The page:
Plain English Summary
Background and study aims
Sarcopenia is the term used to describe the loss of muscle, leading to muscle weakness, that happens as we age. Muscle weakness can cause a number of problems, such as in getting about (mobility problems) and doing day-to-day tasks. It can also result in an increase in the number of falls, leading to fractures, hospital admissions and even death. It is therefore very important to find ways to strengthen these muscles. Exercise is the only treatment known to work but not everyone wants to do exercise, and some people are unable to. Other ways of strengthening muscle therefore have to be found and two potential medical treatments are showing promise. One is leucine, a food supplement which is naturally found in proteins and the other is perindopril, which is an angiotensin converting enzyme inhibitor (ACEi) drug. Older people need larger amounts of leucine before they can build up protein in muscles. Increasing leucine intake increases muscle protein build up even when less protein is being consumed. Therefore leucine may lead to the development of stronger muscles in older people. Perindopril is a commonly used medicine for managing heart trouble. Our previous research showed that use of perindopril in older people with mobility problems improved their ability to exercise just as much as 6 months of exercise training would have done. We now want to know how well leucine and perindopril do in terms of improving muscle strength and physical activity of older people with sarcopenia.
Who can participate?
Adults aged 70 or over and diagnosed with sarcopenia.
What does the study involve?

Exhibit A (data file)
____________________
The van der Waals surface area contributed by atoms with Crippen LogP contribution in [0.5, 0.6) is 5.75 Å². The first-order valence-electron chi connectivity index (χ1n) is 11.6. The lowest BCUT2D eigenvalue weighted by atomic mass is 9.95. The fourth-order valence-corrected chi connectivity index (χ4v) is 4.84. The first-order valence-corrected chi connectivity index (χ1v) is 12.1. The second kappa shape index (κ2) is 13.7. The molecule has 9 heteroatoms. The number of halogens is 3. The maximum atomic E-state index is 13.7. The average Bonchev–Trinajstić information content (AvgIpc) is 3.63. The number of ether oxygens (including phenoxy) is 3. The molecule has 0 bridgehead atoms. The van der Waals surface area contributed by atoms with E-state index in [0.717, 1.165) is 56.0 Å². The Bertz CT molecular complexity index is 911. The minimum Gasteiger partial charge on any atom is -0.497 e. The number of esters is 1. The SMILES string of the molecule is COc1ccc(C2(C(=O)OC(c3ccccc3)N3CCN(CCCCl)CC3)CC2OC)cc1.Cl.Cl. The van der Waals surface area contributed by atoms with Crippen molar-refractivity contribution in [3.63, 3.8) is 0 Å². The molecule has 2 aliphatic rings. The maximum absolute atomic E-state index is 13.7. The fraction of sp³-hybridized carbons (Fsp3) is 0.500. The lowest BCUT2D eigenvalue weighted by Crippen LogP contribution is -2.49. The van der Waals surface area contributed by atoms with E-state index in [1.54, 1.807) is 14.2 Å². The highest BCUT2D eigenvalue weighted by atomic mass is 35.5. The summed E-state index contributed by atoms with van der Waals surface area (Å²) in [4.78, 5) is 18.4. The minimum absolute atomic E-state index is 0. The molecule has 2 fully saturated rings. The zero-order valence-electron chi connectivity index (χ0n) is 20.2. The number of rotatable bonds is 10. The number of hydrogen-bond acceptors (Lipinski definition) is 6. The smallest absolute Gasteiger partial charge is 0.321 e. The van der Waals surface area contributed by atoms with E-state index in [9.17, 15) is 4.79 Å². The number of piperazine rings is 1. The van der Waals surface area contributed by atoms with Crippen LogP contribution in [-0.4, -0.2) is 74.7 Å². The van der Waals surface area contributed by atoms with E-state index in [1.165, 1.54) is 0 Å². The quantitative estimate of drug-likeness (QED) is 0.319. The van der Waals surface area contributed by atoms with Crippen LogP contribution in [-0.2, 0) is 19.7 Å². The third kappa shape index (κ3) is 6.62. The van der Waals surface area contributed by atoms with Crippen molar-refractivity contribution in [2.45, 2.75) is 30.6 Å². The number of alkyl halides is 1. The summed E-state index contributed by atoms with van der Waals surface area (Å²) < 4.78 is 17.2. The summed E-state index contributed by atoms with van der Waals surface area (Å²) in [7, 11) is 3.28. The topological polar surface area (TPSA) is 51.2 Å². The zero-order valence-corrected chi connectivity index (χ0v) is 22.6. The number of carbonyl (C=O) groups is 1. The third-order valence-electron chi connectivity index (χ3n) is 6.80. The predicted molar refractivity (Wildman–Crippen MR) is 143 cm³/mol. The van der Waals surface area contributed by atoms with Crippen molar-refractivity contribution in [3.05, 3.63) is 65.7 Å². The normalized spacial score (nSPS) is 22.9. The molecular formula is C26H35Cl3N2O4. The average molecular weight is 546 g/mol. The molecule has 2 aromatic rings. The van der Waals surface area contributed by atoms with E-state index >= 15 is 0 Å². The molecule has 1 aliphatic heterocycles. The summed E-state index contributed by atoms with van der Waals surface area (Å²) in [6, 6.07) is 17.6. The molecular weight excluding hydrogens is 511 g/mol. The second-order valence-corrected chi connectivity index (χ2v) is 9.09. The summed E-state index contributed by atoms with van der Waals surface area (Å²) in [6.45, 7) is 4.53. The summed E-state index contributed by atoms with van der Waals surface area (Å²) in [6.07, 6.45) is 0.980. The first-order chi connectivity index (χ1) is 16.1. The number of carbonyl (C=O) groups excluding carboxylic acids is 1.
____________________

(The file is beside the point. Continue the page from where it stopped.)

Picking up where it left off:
All participants visit their local hospital for a screening visit where researchers note down medications the participant takes, checks their blood pressure, height and weight, measures the participants muscle size and take blood samples. Each participant is then asked to walk a few yards, do a grip strength test and undergo a test of their balance. If the screening test confirms that the participant is eligible to take part in the trial, they are asked to attend a second hospital visit where they are asked to walk as far as they can up and down a corridor for six minutes, undergo a leg strength test, answer questionnaires on their quality of life and daily activities, give blood samples and have a scan of their muscles and bones. They are then given another questionnaire to fill in about their diet, are given a diary to record any falls they might have over the next 3 months and also a pedometer to wear every day for a week. Participants are then randomly allocated into one of four groups. Those in group 1 are given perindopril and leucine. Those in group 2 are given perindopril and a placebo (dummy drug). Those in group 3 are given leucine and a placebo. Those in group 4 are given two placebos. The perindopril or matching placebo is a single capsule taken once a day (usually in the morning). The leucine or matching placebo comes as a tub of powder taken mixed with meals three times a day. Two weeks later, and again at five weeks, a study nurse visits each participants home to check their blood pressure, take a blood sample and adjust the dose of perindopril (if applicable). At 3, 6, 9 and 12 months, participants are asked to attend their hospital again where they will undergo a combination of the tests that they had at earlier hospital visits.